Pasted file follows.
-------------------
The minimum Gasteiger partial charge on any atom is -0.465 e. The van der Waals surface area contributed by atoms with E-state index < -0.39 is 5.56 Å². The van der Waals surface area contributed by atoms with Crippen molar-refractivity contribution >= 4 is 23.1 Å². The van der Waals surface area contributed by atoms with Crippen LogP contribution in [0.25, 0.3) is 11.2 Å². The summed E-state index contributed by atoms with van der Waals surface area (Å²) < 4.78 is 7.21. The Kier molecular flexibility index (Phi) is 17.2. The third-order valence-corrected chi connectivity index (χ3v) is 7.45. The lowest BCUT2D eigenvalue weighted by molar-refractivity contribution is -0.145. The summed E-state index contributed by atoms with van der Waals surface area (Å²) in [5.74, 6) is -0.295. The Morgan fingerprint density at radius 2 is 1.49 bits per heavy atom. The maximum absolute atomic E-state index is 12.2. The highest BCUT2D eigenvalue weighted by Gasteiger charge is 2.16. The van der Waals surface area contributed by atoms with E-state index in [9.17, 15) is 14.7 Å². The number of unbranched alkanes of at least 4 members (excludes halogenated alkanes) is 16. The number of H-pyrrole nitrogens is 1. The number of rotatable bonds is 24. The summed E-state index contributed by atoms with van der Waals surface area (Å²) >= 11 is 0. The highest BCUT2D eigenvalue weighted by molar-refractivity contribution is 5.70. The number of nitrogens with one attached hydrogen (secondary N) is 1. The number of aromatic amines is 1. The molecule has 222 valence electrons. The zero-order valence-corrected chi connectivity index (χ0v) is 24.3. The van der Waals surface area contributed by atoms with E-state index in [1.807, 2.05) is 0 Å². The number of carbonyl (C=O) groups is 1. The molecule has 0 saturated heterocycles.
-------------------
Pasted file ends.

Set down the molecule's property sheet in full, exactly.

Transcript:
The minimum Gasteiger partial charge on any atom is -0.465 e. The van der Waals surface area contributed by atoms with E-state index < -0.39 is 5.56 Å². The van der Waals surface area contributed by atoms with Crippen molar-refractivity contribution >= 4 is 23.1 Å². The van der Waals surface area contributed by atoms with Crippen LogP contribution in [0.25, 0.3) is 11.2 Å². The summed E-state index contributed by atoms with van der Waals surface area (Å²) < 4.78 is 7.21. The Kier molecular flexibility index (Phi) is 17.2. The third-order valence-corrected chi connectivity index (χ3v) is 7.45. The lowest BCUT2D eigenvalue weighted by molar-refractivity contribution is -0.145. The summed E-state index contributed by atoms with van der Waals surface area (Å²) in [5.74, 6) is -0.295. The Morgan fingerprint density at radius 2 is 1.49 bits per heavy atom. The maximum absolute atomic E-state index is 12.2. The highest BCUT2D eigenvalue weighted by Gasteiger charge is 2.16. The van der Waals surface area contributed by atoms with E-state index in [9.17, 15) is 14.7 Å². The number of unbranched alkanes of at least 4 members (excludes halogenated alkanes) is 16. The number of H-pyrrole nitrogens is 1. The number of rotatable bonds is 24. The summed E-state index contributed by atoms with van der Waals surface area (Å²) >= 11 is 0. The highest BCUT2D eigenvalue weighted by molar-refractivity contribution is 5.70. The number of nitrogens with one attached hydrogen (secondary N) is 1. The number of aromatic amines is 1. The molecule has 222 valence electrons. The zero-order valence-corrected chi connectivity index (χ0v) is 24.3. The van der Waals surface area contributed by atoms with E-state index in [1.807, 2.05) is 0 Å². The number of carbonyl (C=O) groups is 1. The molecule has 0 saturated heterocycles.